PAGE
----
Are you sick of pounding the pavement or treadmill? Maybe it’s time to spice up your running life. For some reason or another, many runners have not tried running on trails. If you haven’t been trail running, why not give it a go? Here are some tips to do so safely:
We suggest starting off somewhere local (and within cell phone range) to practice your technique and to gain confidence. Within Calgary there are so many amazing trail running spots. Fish Creek in the south, Nose Hill Park in the north, Douglas Fir Trail at Edworthy Park and Weaselhead Flats at Glenmore Reservoir, just to name a few. Dirt, mud, gravel, test out different terrains as well are getting a feel for running up and down hills. Concentrate on foot placement and looking out for rocks and roots. Try to take the safest route possible, especially when running downhill. You can go out exploring for 30 minutes to a few hours if you are having fun, and believe me, it can be so much fun.
When venturing to the mountains for the first time, maybe pick a more popular area such as West Bragg Creek which is well signed with maps and tree markers and has a variety of trails which can loop you back to the carpark. That way you can run one or more trails depending on how much time you have and your ability. Always research the area for terrain and weather conditions before heading out. If possible, go with someone who has knowledge of the trails, there’s always safety, and more laughs, in numbers. Tell someone where you are going and what time you expect to return. Remember, trail miles are often a lot slower than road miles, so think of your route in time, not distance, as your pace may greatly vary throughout the run. You can walk hills to conserve energy and take breaks as needed, especially to enjoy the scenery and the experience.
There are no hard and fast fashion rules, but wearing trail running shoes specially made to enhance traction and foot protection, and wearing moisture wicking, weather appropriate, clothing will make your running way more enjoyable and safer. It is also a good idea to wear hi-visibility clothing, especially on shared trails with bikers. Always pack a light waterproof or water-resistant jacket and a hat, and maybe some gloves, as temperatures can change quickly in the mountains.
How much food and water you need will depend on how long you intend to be out running for, but always take more water than you think you will need. Stay hydrated by taking frequent sips from a hydration pack or water bottle. It is a good idea to carry some calorie option that works for you. Having some food, energy bars or gels available is a good safety measure in case you are out longer than planned. Remember to always pack all of your food wrappers out with you.
Wearing a GPS watch and packing a few extra items for longer runs such as a map, cell phone, whistle, sunglasses and sunscreen, insect repellent, headlamp, first aid kit, medication and a space blanket could be the difference between saving yourself or being saved alive if you get into serious trouble. You may not always have phone coverage, but when you do, it is a good idea to send someone a quick message if you have been out for a few hours, to say that you are okay and make them feel jealous!! It’s also good to have on you your personal information, emergency contact details and any important health information.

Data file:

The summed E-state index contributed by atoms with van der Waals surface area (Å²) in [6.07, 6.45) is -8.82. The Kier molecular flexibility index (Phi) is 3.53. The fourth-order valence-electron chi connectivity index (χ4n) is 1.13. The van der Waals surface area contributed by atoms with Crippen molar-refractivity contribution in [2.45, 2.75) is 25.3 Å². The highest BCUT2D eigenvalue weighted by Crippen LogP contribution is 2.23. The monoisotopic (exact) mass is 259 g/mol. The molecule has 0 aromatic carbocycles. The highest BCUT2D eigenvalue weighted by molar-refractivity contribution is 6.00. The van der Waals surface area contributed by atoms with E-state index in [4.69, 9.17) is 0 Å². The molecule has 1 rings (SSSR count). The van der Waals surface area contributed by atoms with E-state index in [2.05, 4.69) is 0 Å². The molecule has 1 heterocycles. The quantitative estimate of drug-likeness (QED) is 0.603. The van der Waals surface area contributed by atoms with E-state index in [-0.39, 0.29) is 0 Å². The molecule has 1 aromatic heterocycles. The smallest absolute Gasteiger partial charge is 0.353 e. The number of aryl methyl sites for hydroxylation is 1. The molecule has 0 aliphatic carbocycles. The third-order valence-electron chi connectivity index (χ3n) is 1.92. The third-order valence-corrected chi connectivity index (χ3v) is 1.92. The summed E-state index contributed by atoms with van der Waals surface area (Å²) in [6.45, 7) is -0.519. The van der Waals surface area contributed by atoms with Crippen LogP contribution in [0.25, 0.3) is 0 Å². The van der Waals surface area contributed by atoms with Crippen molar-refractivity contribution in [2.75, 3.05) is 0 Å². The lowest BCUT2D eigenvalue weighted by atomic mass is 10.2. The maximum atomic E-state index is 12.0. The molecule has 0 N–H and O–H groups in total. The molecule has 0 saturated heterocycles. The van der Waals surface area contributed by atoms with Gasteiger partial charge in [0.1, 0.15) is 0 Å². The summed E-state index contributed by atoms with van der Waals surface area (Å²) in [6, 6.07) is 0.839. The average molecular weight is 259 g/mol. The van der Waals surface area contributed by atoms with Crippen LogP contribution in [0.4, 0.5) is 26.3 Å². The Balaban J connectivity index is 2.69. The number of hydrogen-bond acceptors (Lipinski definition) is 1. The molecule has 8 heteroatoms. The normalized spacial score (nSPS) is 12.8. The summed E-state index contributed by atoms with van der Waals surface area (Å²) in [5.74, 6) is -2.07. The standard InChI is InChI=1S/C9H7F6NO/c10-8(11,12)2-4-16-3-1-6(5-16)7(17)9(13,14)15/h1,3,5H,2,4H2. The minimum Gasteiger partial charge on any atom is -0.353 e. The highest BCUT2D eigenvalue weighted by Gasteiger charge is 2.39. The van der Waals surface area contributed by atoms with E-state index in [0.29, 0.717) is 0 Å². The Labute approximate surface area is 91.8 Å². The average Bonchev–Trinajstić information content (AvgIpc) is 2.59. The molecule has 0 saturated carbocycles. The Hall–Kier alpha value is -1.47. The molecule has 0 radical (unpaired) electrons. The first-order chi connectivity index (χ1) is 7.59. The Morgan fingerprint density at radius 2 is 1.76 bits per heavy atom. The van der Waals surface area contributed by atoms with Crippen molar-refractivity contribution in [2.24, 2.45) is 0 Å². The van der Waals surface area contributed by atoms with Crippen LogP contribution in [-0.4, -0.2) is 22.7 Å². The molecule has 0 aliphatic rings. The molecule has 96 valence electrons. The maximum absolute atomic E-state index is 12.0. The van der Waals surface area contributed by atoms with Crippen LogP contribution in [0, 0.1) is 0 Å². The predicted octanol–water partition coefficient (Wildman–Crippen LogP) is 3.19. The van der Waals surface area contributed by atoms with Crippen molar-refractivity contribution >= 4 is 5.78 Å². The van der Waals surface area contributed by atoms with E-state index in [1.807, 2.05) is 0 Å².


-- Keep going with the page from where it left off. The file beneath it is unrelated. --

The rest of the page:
It is recommended to carry bear spray in all seasons. Ensure you know how to use it and put it somewhere available for quick access if needed. Bear spray can also be used to deter cougars and other animals if necessary. Make sure you are familiar with how to react best if you have a wildlife encounter in the areas in which you are running. Stay alert and make some noise from time to time whilst trail running.
If venturing off to take a photo of scenery or to relieve yourself, keep the trail in eyesight. When running, it is also a good idea to try to make a mental note of major landmarks, such as river crossings and intersections.
We share most of our trails with mountain bikers and we all try to maintain the trails for all of us to enjoy. It is easier for a runner to step off to the side of the trail to allow a bike to pass, especially on an uphill section. Runners and hikers do have right-of-way on the trail system before bikes but use your best judgement to share the trail.
As you get more confident you may wish to sign up for a trail race. If you want to explore the mountains more, maybe look at joining a local trail running group and chat with more experienced trail runners. If serious about undertaking longer and more difficult adventures, then it may be a good idea to invest in a GPS tracking/emergency beacon. The All Trails app is fantastic for finding new routes and maps can be downloaded and tracked if you pay for a yearly subscription. Get lost once and the app is worth it! Whatever your level, do not hesitate to call into Strides Running Store to get some helpful advice and trail running gear to enjoy your new sport.